Posteriorback; behindShoulder blade would be consideredposterior.
Superficaltowards the surfaceSkin is a superficial organ.
Deepaway from the surfaceBelow the skin are deep tissues.
Caudaltowards the 'tail'The coccyx is the most caudal vertebrae in our spine.
Cranialtowards the head
LateralouterEars and shoulders would be consider lateral.
Medialtowards the middle/ midlineOur sternum/brestbone would be a considered medial.
Proximalcloser to point of attachment or trunkThe elbow proximal to the wrist.
Distalfurther from point of attachment or trunkFingers are distal to the wrist
Directional_Terms

 


 

Regional Terms - (Activity 1.1.2 - Orientation to the Maniken)

Abdominal – abdomen
Antecubital – ventral elbow
Axillary – armpit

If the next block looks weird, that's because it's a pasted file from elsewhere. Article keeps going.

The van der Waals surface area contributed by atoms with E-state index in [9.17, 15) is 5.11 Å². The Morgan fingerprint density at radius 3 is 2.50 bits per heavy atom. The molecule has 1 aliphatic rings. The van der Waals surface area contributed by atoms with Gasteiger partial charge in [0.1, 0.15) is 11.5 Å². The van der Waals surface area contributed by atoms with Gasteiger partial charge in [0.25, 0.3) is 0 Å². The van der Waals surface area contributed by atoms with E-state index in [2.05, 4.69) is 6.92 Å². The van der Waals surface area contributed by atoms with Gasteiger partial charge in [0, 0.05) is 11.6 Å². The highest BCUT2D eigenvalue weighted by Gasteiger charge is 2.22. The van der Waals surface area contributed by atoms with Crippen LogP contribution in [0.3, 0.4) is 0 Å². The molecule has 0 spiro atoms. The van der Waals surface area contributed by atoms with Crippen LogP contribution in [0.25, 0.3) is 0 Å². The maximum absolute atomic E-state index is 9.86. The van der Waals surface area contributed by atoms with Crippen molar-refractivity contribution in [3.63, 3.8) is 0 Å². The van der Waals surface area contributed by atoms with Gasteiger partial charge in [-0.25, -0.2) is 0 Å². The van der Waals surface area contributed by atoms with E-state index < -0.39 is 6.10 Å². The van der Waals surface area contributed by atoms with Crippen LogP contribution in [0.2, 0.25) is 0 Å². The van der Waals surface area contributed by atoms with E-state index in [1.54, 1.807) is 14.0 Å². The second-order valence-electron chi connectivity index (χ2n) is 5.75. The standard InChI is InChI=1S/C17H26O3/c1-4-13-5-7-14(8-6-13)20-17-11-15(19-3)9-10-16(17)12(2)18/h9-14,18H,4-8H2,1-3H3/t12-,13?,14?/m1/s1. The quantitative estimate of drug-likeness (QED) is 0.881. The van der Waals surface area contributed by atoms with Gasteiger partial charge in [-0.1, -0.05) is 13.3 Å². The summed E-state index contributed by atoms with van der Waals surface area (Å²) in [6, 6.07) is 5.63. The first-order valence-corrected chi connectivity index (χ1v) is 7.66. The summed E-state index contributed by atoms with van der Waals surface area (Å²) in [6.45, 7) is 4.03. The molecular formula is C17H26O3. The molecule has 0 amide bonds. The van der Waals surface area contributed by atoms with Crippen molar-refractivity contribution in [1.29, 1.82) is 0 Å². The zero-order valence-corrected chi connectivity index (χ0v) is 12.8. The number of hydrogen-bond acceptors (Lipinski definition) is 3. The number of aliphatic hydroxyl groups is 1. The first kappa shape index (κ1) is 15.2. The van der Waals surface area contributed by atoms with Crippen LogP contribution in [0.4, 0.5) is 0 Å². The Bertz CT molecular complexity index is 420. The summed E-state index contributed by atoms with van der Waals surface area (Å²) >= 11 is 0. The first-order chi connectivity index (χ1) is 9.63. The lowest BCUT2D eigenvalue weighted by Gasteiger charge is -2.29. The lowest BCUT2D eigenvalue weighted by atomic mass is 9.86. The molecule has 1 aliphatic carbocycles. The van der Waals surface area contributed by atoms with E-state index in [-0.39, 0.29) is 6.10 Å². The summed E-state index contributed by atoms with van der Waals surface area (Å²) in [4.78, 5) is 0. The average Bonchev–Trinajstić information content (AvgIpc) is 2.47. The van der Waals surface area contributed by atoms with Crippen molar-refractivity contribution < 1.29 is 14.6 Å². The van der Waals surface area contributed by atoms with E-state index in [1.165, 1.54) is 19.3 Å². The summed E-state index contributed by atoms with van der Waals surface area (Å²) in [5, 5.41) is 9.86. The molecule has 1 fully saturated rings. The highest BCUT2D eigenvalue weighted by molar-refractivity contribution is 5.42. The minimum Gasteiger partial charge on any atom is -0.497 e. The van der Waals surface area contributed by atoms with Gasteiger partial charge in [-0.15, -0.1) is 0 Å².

Brachial – upper arm (humerus)
Buccal – cheeck (zygomatic arch)
Calcaneal – heel
Carpal – small bones of wrist
Cephalic – head
Cervical – neck (cervical)
Coxal – hip (pelvis)
Digital – fingers/toes (phalanges)
Femoral – thigh (femur)
Gluteal – buttocks
Inguinal – groin
Lumbar – lower back
Nasal – Nose
Occipital – posterior base of skull
Olecranal – dorsal/posterior elbow
Oral – mouth
Orbital – eye
Patellar – knee cap
Pelvic – pelvis
Popliteal – posterior knee 
Sacral – fused vertebrae near hip
Scapular – shoulder blade
Sternal – breastbone
Tarsal – small bones of ankle
Thoracic – thorax; chest cavity
Umbilical – belly button
Vertebral – spine

regional terms

Epithelial Tissue - (Activity 1.2.1 - Identity of your Maniken)

Squamous

Author: Berkshire Community College  | License: CC0 1.0
 

Cubodial

Author: Berkshire Community College | License: CC0 1.0
 

Columnar

Author: Berkshire Community College | License: CC0 1.0
 

 


 

Muscle Tissue - (Activity 1.2.1 - Identity of your Maniken)

Smooth

Author: Berkshire Community College | License: CC0 1.0
 

Cardiac

Author: Berkshire Community College | License: CC0 1.0
 

Striated

=
Author: Berkshire Community College | License: CC0 1.0